While he seems to dislike China and the Chinese, my interlocutor at the same time acknowledged that he had engaged in active economic and personal relationships with both. He engaged in business in China and bought real estate there. He justified his interest by stating that the Chinese market could be compared not only with those in the Far East and Siberia but even with that in European Russia.


Because of his close business interests with China, he had actually lost interest and personal connections with the European part of the Federation. He implied he had not been in European Russia for a long time, and noted that it is much easier and cheaper to fly to China than to Moscow. Not knowing Chinese does not prevent him from traveling in the country, and he feels no discomfort or danger because of his linguistic handicaps or the fact that as a Caucasian he looks different from the others. Some of his travels, he admitted, were made with Russian friends who know the language. He added that he has met some Chinese people at close quarters and found they have a lot of similarities with Russians. For example, they could drink a lot and were in general friendly. Some, apparently those in the provinces, still regard Russians as “older brothers” and respect them. The desire if not to live at least to engage in business with China was reinforced by his skeptical view of the West, especially the USA, as an economic model.


For some residents of the Far East, pensioners in particular, the desire to be integrated with China goes farther, to a desire to live there. I asked him about pensioners (about whom I had read in the Russian press) who bought retirement apartments in North China. He responded that one should not overestimate their numbers, but acknowledged that the phenomenon exists. The reason is as follows. These people cannot live on the pensions they get from the Russian government, and real estate prices in Vladivostok and other cities of the Far East are exorbitant. So they sell their apartments in Vladivostok for enough money to buy luxurious apartments on the other side of the Amur River and to put the rest in the bank and live on the interest. He added that many Chinese also live in the Russian Far East and Siberia.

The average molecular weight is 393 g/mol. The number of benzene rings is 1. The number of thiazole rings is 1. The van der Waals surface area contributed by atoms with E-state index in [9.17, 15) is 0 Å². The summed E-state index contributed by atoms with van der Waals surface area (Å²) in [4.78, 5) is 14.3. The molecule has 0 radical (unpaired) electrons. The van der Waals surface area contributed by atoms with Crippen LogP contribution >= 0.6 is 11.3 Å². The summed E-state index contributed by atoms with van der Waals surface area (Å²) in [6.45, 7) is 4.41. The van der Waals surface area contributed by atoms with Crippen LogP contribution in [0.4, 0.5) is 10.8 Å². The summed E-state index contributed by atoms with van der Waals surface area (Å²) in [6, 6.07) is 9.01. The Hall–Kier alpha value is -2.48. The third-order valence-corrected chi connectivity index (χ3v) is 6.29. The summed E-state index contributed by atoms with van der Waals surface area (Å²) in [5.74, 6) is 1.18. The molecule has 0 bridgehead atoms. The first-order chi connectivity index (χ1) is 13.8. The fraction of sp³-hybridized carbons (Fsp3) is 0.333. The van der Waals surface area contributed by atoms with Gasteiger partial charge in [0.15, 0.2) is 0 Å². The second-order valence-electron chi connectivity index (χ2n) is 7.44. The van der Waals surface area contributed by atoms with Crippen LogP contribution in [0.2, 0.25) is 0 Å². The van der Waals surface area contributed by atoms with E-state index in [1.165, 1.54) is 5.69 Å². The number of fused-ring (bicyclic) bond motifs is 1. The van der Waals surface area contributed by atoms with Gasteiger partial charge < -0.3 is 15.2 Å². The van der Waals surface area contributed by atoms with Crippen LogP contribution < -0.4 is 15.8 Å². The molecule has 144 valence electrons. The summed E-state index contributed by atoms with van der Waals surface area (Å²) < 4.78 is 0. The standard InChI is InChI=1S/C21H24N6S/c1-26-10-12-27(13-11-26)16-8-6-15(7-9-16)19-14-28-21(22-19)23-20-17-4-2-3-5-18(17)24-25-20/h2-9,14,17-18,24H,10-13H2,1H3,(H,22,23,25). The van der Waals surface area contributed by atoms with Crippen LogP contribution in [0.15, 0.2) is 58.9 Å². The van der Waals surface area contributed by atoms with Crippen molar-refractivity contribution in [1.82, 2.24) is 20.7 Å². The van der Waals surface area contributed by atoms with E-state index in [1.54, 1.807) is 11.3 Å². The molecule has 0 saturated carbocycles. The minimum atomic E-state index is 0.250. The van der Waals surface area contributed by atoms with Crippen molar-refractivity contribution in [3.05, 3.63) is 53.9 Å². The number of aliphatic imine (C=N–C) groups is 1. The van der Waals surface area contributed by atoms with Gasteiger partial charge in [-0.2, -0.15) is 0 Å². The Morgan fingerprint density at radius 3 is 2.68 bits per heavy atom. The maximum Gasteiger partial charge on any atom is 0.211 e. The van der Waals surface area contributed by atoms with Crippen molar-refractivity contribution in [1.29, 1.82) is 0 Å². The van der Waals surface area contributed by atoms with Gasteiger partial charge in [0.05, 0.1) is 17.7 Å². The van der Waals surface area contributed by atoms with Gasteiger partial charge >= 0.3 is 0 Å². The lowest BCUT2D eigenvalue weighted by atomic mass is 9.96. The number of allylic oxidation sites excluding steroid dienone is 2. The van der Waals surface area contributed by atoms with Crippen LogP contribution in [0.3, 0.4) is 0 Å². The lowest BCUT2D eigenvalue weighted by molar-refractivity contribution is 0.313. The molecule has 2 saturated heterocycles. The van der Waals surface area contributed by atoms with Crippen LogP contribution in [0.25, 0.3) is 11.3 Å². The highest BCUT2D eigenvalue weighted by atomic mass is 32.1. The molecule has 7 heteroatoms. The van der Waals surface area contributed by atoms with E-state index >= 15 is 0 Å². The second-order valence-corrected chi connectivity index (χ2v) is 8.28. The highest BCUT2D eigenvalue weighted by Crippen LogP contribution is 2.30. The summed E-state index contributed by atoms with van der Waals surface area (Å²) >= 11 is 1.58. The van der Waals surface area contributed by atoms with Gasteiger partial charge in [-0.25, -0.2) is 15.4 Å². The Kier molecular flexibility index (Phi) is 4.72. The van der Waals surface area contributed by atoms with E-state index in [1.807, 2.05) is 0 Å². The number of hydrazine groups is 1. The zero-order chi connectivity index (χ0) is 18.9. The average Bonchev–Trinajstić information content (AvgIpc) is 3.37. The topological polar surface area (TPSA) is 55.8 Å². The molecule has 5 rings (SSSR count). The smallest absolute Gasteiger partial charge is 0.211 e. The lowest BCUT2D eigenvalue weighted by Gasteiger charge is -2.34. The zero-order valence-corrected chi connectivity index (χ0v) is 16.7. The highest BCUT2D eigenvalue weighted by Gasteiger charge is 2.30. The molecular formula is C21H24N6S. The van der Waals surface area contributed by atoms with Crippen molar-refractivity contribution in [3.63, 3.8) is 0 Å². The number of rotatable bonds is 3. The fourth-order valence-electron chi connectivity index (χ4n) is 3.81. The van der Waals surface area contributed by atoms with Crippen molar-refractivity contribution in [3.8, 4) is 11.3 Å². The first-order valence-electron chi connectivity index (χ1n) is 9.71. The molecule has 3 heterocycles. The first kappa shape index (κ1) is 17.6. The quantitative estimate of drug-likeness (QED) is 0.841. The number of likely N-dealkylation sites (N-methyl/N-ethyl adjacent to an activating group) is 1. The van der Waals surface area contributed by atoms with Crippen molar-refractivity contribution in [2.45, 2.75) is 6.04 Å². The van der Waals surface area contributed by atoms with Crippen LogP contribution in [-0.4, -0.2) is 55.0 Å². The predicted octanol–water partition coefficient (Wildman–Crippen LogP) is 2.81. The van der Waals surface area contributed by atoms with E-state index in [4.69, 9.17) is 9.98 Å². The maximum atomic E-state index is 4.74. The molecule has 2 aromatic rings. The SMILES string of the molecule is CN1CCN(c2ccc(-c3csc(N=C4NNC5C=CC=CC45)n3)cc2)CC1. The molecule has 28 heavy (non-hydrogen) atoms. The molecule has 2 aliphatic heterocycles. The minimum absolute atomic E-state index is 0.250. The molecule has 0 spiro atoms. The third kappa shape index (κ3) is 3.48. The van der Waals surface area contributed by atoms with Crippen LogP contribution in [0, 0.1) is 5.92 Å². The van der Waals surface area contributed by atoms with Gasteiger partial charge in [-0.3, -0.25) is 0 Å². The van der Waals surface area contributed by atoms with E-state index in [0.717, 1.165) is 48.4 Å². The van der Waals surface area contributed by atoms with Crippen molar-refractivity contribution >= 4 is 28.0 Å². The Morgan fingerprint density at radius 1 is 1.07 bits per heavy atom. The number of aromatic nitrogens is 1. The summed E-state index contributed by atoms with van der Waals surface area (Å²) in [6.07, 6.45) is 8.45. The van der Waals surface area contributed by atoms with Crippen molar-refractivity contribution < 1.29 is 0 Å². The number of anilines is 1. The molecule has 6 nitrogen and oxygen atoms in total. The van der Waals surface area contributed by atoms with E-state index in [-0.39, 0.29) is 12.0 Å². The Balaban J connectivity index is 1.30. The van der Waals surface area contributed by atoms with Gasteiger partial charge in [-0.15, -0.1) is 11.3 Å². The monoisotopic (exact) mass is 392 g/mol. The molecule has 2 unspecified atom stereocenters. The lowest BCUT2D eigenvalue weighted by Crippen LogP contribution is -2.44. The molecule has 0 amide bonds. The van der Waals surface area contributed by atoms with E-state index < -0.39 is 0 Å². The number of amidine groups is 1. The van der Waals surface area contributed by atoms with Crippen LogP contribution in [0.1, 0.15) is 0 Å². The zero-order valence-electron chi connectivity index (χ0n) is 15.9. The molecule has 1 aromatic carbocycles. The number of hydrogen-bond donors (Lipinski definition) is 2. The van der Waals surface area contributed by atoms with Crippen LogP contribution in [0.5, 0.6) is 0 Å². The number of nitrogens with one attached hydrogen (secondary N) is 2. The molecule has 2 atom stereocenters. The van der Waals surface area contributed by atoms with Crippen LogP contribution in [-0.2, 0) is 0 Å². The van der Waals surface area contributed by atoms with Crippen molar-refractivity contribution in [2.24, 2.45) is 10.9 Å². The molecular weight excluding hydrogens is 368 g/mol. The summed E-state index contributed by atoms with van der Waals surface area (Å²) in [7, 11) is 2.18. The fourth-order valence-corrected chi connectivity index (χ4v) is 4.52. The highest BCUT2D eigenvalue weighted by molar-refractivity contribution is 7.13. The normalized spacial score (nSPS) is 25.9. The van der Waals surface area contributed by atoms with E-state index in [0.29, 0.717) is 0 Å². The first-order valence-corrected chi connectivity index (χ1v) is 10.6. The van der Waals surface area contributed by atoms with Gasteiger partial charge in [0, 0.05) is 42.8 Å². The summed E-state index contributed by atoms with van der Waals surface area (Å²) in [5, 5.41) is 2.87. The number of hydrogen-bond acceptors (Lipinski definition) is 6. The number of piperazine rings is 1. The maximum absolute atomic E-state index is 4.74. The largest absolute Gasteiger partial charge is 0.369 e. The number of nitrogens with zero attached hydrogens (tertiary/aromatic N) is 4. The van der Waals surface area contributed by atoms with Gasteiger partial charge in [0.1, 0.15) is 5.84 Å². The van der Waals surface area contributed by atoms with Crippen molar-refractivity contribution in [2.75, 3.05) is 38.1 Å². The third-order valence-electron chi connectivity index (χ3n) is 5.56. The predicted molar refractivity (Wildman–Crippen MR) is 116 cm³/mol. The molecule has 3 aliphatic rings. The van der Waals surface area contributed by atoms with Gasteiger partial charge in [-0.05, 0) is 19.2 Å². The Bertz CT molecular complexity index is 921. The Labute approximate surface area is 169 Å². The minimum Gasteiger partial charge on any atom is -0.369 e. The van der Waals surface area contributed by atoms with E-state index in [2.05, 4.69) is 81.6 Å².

Brazen corruption


Economic vitality is the major reason China has become so attractive to Far Eastern Russians, but it is not the only one. Its political system is another. Westerners might be perplexed that Chinese totalitarianism could be attractive to Russians who had lived under a totalitarian regime so recently. But the reason is simple enough. The Yeltsin and even Putin eras have been marked by brazen corruption and social polarization, where a few amassed enormous fortunes at the expense of the majority. The image of democracy, at least in its Russian modifications, has also become tarnished. For quite a few, democracy is just a way for the corrupt bureaucracy and super-rich to maintain their power and wealth. China’s political model looks quite attractive to quite a few Russians, my interlocutor among them. In his view, the major positive aspect of China is the rule of law, enforced through execution of corrupt bureaucrats, thousands every year. In Russia corruption is destroying society. One cannot fight it because it goes to the very top and the elite would have to engage in self-purging to stop it.


Along with discarding China’s image as a country ruled by a brutal and arbitrary elite, he rejected its image as horrifically overpopulated and polluted. This image is absolutely wrong, created by Western enemies as part of a propaganda war. He stated that he spent some time traveling in the countryside and saw a lot of absolutely pristine land. Clearly, despite all reservations my interlocutor believed that at some point, for example, a major crisis in Russia, the Far East could well become part of China. When I asked whether China would absorb the Far East and Siberia in the future he said he believed this will be the case. Yet as soon as he found out that I am from the USA he stopped elaborating on the subject. It became clear that he was so open with me because he had assumed I was just a fellow Russian.


Conclusion


The rise of China as a major economic and geopolitical centre is much discussed in the press. Those who discuss the transition from a Western-centered world imply that little besides geographical and cultural make-up will change; Western democratic capitalism will simply be replaced by Asian democratic capitalism. But the transition to a China-centered global arrangement would mean totalitarian/harsh authoritarian regimes as a major if not the major form of political-social-economic arrangements. The situation might be compared with the end of the Cold War, but it could be quite different in one important aspect. By the late Cold War era the totalitarian systems in the USSR and East Europe had little attraction as a way of stimulating economic progress, even though some countries looked at the USSR as a model. The situation is quite is different with present-day China. If China continues its economic progress, its clout will increasingly attract the nations of the world. In some cases the Chinese model will change political and arrangements; in others it might split the countries. Russian residents of the Far East in certain situations prefer enlightened Chinese despotism to corrupt authoritarianism in Moscow. In any case China will qualitatively change geopolitical arrangements in the years to come.